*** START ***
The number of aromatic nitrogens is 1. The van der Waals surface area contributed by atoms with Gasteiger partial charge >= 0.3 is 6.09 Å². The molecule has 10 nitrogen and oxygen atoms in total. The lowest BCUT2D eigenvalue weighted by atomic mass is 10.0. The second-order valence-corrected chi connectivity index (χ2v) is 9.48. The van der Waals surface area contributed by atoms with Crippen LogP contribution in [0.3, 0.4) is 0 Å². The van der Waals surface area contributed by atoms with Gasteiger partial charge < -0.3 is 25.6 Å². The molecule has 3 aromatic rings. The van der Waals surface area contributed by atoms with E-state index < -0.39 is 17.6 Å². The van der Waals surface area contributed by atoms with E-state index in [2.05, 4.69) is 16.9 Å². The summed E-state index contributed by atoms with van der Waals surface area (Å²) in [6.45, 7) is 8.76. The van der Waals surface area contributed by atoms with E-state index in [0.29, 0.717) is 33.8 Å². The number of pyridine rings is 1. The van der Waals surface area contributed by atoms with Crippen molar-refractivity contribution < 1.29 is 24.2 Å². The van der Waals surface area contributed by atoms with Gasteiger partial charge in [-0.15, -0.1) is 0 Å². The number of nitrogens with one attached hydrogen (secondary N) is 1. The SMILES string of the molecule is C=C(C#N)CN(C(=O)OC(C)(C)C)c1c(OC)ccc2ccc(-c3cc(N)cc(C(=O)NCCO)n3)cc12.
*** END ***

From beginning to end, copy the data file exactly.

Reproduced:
The number of aromatic nitrogens is 1. The van der Waals surface area contributed by atoms with Gasteiger partial charge >= 0.3 is 6.09 Å². The molecule has 10 nitrogen and oxygen atoms in total. The lowest BCUT2D eigenvalue weighted by atomic mass is 10.0. The second-order valence-corrected chi connectivity index (χ2v) is 9.48. The van der Waals surface area contributed by atoms with Crippen LogP contribution in [0.3, 0.4) is 0 Å². The van der Waals surface area contributed by atoms with Gasteiger partial charge < -0.3 is 25.6 Å². The molecule has 3 aromatic rings. The van der Waals surface area contributed by atoms with E-state index < -0.39 is 17.6 Å². The van der Waals surface area contributed by atoms with E-state index in [2.05, 4.69) is 16.9 Å². The summed E-state index contributed by atoms with van der Waals surface area (Å²) in [6.45, 7) is 8.76. The van der Waals surface area contributed by atoms with E-state index in [0.29, 0.717) is 33.8 Å². The number of pyridine rings is 1. The van der Waals surface area contributed by atoms with Crippen molar-refractivity contribution < 1.29 is 24.2 Å². The van der Waals surface area contributed by atoms with Gasteiger partial charge in [-0.15, -0.1) is 0 Å². The number of nitrogens with one attached hydrogen (secondary N) is 1. The SMILES string of the molecule is C=C(C#N)CN(C(=O)OC(C)(C)C)c1c(OC)ccc2ccc(-c3cc(N)cc(C(=O)NCCO)n3)cc12.